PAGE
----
Given what you know, which job interview would you choose and why?
Most people would easily discard the second option. After all, there is no point of wasting your opportunity to interview for attainable jobs for one you have no shot at. The difficulty of the interview is evidence you’re probably under-qualified anyways.
Now you’re left with the first and third option. This decision is a little less obvious. Most would discard the first option, but not for the same reason they discarded the second. The problem with the first interview is that it’s too easy. There are certain inferences you can make about a job whose interview process is easy for you to pass: you’re probably overqualified and can get a higher-paying and more prestigious job elsewhere.
This raises the question: For a job you believe you’re perfectly qualified for and can’t do better or worse elsewhere, how would you expect the job interview to go?
You would expect it to be challenging, but still perceived attainable. In other words, the interview has to be the hardest possible interview that doesn’t make you feel hopeless. And this is why you choose the third interview—it fits the bill.
We know we’re maximizing our payoff when we experience these kinds of challenges; in this case, it was about maximizing the amount of money and prestige from our job. We are evolutionarily designed to seek out these sorts of challenges because they indicate that we’re maximizing our potential gains. Activates that are too hard use up too much energy and time for a little payoff. Conversely, activities that are too easy are a waste because time can be spent on yielding a higher payoffs elsewhere. Think about the times you’ve most enjoyed a sport or game. I can guarantee that in almost every case you experienced a perfect blend of ease and difficulty.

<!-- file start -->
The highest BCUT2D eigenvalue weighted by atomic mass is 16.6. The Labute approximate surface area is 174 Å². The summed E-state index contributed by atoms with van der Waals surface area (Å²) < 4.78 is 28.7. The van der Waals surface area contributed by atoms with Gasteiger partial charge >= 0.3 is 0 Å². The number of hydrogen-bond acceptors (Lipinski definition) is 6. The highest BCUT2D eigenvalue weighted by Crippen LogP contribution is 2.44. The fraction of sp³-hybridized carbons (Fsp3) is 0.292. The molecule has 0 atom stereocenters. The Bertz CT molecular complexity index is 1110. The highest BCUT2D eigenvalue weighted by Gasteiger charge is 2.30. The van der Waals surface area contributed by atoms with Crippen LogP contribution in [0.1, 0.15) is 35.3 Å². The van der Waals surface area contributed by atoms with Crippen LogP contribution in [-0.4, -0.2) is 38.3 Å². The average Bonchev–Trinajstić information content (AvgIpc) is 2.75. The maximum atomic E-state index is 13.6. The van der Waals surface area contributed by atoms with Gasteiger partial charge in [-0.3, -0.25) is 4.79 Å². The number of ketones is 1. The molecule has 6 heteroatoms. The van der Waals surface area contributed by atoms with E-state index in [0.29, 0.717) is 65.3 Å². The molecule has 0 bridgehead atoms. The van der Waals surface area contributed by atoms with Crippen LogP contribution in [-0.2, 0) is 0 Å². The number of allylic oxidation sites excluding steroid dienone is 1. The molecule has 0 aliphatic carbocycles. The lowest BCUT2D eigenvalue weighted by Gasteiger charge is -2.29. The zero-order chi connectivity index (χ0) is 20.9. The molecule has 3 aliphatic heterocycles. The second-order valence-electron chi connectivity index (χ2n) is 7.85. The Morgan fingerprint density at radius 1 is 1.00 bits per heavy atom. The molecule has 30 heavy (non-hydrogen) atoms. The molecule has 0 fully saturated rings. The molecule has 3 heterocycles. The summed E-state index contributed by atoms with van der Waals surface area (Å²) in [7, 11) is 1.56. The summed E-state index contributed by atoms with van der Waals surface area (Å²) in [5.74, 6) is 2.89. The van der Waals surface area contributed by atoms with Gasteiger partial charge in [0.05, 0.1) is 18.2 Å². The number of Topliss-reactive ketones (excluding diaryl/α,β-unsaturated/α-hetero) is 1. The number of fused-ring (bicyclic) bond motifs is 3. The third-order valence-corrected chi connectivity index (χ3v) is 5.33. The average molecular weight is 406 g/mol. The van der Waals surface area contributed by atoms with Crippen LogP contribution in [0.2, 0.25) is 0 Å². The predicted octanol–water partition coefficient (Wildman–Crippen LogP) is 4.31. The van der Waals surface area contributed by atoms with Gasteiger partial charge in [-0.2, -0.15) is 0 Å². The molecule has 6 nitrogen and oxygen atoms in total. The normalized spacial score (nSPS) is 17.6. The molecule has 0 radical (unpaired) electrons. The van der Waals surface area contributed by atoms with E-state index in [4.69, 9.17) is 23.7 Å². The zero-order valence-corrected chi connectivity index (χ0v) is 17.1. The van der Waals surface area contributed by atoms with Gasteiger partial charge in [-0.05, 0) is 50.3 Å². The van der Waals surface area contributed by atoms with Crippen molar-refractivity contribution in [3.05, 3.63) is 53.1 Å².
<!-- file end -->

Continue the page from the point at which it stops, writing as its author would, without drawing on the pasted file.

Women are like job-seekers going from interview to interview without knowing the salary or prestige of the jobs. Instead of seeking jobs, they’re seeking men; and instead of trying to maximize salary, they’re trying to maximize status in men. Women are turned on by men who bring forth a “challenging interview process.”
A man’s attractiveness (his status) is not as apparent as a woman’s: her physical appearance. While women have to “discover” a man’s value, men can plainly see a woman’s value. So men know how challenging a woman will be based on her physical appearance, woman don’t. Instead, they use the challenge itself to determine attractiveness. The same reasons that make a sexy woman challenging, make a challenging man sexy – because they’re probably the best you can do.